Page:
The upcoming Black Hat security conference in Las Vegas offers an annual parade of security researchers revealing new ways to break various elements of the Internet. But few of the talks have titles quite as alarming as one on this year's schedule: "How to Hack Millions of Routers."

Craig Heffner, a researcher with Maryland-based security consultancy Seismic, plans to release a software tool at the conference later this month that he says could be used on about half the existing models of home routers, including most Linksys, Dell, and Verizon Fios or DSL versions. Users who connect to the Internet through those devices and are tricked into visiting a page that an attacker has set up with Heffner's exploit could have their router hijacked and used to steal information or redirect the user's browsing.

Heffner's attack is a variation on a technique known as "DNS rebinding," a trick that's been discussed for close to 15 years. "There have been plenty of patches over the years, but this still hasn't really been fixed," he says.

The hack exploits an element of the Domain Name System, or DNS, the Internet's method of converting Web page names into IP address numbers. (When you visit, for instance, a domain name server might convert that name into the IP address Modern browsers have safeguards that prevent sites from accessing any information that's not at their registered IP address.

But a site can have multiple IP addresses, a flexibility in the system designed to let sites balance traffic among multiple servers or provide backup options.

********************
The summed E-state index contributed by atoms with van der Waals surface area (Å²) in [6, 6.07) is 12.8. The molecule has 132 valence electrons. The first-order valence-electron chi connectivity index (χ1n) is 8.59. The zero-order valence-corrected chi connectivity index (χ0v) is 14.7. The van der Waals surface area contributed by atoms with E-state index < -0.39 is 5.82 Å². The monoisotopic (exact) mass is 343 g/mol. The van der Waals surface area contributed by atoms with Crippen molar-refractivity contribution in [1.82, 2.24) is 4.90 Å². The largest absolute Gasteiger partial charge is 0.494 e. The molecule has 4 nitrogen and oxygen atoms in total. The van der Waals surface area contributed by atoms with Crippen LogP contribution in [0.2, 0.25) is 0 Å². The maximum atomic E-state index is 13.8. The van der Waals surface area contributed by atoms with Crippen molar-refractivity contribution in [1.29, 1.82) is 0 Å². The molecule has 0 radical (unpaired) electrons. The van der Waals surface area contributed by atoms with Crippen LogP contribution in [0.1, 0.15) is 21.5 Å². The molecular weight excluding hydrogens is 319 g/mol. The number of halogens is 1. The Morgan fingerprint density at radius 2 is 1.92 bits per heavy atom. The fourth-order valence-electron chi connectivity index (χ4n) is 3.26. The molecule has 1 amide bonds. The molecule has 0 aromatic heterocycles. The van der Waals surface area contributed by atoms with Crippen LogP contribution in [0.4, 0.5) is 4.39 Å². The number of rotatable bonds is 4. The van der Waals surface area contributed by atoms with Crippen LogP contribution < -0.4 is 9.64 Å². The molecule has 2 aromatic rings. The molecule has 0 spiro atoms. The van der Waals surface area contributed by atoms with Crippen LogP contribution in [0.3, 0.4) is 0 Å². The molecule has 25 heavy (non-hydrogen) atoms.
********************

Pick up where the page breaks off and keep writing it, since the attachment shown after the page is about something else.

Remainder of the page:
Heffner's trick is to create a site that lists a visitor's own IP address as one of those options. When a visitor comes to his booby-trapped site, a script runs that switches to its alternate IP address--in reality the user's own IP address--and accesses the visitor's home network, potentially hijacking their browser and gaining access to their router settings.

That DNS trick isn't new, and browsers have installed patches for earlier versions of the exploit. But Heffner says he's tweaked it to bypass those safeguards; He won't say exactly how until his Black Hat talk. "The way that [those patches] are circumvented is actually fairly well known," says Heffner. "It just hasn't been put together like this before."

Heffner tested his attack against 30 router models and found that about half were vulnerable.

Potential fixes implemented in the free DNS replacement OpenDNS and the Firefox NoScript plug-in won't prevent his exploit, Heffner adds.

One comfort for users may be that Heffner's method still requires the attacker to compromise the victim's router after gaining access to his or her network. But that can be accomplished by using a vulnerability in the device's software or by simply trying the default login password. Only a tiny fraction of users actually change their router's login settings, says Heffner. "Routers are usually poorly configured and have vulnerabilities," he says. "So the trick isn't how to exploit the router. It's how to get access to it."

That means concerned users should make sure their router's firmware is updated and patched, and that they're not using default security settings.

Heffner, like most security researchers revealing dangerous bugs, argues that releasing an exploit may be the most effective way to draw attention to severity of the problem and convince both browser and router makers to fix the fundamental vulnerability. "Iím not the first to give a Black Hat talk on DNS rebinding, and I wonít be last," he says. "Everyone has had ample time to fix this."

Source: Ars Technica